When you’re building a product it’s commonplace to optimize for faster development times. The same thinking applies to fundraising – it’s a process and you can affect how long it takes.
The early stages of the fundraising process typically include connecting with an investor, getting the materials to them for review, scheduling an introductory call or meeting and so on. If you want to collect your capital more rapidly, I recommend consolidating steps. One easy win is to send your executive summary in your first email to an investor; don’t make them ask for it. This simple step can save you as much as a week in each cycle.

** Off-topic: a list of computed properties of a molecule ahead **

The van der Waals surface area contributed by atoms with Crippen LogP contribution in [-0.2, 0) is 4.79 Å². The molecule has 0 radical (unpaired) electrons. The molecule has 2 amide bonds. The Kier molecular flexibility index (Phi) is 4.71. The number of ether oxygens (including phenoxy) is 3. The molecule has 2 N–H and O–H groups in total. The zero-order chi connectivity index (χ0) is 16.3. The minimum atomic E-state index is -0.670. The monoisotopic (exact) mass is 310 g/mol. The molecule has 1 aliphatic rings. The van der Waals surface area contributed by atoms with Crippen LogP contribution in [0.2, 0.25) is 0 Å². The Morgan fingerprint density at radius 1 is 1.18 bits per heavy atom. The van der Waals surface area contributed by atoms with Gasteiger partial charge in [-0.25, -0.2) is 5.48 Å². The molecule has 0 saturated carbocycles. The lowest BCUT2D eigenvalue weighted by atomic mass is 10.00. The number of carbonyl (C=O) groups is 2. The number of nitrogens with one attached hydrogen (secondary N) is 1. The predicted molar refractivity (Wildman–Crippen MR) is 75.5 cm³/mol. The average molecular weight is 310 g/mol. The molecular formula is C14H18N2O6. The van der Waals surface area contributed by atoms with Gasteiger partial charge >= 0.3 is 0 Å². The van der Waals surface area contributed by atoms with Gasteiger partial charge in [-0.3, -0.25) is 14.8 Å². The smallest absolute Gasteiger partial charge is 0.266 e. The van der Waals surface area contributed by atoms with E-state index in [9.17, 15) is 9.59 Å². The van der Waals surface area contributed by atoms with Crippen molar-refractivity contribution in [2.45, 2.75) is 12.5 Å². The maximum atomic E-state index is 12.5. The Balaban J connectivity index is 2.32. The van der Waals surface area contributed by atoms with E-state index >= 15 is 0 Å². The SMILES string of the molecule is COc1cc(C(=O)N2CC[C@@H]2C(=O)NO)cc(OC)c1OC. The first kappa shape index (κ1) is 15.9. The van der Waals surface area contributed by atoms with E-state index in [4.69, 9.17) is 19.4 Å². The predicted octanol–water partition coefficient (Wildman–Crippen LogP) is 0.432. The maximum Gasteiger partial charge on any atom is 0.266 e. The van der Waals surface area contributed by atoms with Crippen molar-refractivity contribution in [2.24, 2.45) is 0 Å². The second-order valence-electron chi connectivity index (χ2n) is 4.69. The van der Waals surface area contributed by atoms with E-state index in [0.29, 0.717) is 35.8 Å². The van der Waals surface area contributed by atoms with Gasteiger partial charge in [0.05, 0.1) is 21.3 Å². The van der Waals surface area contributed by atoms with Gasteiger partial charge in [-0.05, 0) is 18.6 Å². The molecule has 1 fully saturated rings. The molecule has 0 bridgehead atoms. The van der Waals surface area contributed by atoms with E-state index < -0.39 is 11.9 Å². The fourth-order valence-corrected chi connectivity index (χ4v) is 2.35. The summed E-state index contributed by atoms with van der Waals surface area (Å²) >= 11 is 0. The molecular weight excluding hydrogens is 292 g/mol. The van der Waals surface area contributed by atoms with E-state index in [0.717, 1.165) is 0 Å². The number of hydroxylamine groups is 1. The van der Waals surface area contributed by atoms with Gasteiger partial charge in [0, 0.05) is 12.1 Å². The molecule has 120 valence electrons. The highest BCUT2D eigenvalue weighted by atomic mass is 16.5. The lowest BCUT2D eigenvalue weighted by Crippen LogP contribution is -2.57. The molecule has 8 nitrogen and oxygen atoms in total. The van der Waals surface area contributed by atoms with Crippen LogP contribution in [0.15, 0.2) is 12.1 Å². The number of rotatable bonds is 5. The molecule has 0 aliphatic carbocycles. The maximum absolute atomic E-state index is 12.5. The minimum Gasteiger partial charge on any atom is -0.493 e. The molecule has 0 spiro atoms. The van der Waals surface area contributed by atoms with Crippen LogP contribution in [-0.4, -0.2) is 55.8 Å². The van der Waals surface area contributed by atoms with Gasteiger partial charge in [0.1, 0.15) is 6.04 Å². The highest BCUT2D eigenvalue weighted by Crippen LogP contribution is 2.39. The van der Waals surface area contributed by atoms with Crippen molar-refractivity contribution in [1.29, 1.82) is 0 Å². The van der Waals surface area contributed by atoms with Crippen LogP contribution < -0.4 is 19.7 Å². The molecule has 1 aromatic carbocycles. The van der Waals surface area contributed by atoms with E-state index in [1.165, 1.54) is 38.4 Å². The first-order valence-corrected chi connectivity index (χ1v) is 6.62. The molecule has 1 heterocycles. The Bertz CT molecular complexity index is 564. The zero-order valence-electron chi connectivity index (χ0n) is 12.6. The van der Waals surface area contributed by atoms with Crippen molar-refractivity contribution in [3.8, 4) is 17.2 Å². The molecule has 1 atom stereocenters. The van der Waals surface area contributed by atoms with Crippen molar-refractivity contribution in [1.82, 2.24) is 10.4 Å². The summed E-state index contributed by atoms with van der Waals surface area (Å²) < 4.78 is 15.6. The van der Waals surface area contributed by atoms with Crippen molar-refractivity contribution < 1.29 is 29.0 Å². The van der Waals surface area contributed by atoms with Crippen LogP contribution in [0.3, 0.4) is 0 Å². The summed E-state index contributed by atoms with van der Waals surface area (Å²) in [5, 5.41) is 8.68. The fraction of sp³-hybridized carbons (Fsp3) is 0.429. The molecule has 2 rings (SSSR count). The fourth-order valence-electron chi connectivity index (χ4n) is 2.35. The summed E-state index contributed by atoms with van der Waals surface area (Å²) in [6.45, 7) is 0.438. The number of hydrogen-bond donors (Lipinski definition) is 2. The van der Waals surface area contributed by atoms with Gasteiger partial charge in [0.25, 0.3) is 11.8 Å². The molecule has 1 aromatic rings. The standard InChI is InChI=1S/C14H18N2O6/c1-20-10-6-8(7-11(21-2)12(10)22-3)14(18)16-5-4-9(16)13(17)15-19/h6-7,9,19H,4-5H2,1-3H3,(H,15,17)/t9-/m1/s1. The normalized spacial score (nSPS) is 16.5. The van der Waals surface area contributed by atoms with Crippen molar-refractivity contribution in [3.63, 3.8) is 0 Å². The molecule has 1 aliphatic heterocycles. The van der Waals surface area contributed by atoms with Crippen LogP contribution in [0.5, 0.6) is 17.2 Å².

Like any investor (or incubator), I’m busy. One of the ways I stay sane is by batch processing common activities. One of the activities I do in a group is review new investment opportunities; typically I do this once a week. Since reviewing business plans uses a different part of my brain than other operational activities by reviewing a bunch of plans at once I reduce the number of times I have to ramp up into investor mode. That implication of this is if your first email doesn’t have a plan and gets put in the queue for the next review I might not realize that I need to ask you for a plan for an entire week, slowing the process unnecessarily.
While every investor operates differently, one thing they have in common is that they’re focused on investing. As a result, you’re not going to bother them or be rude by sharing a plan up front. That’s what they want – enough information to make a decision about next steps.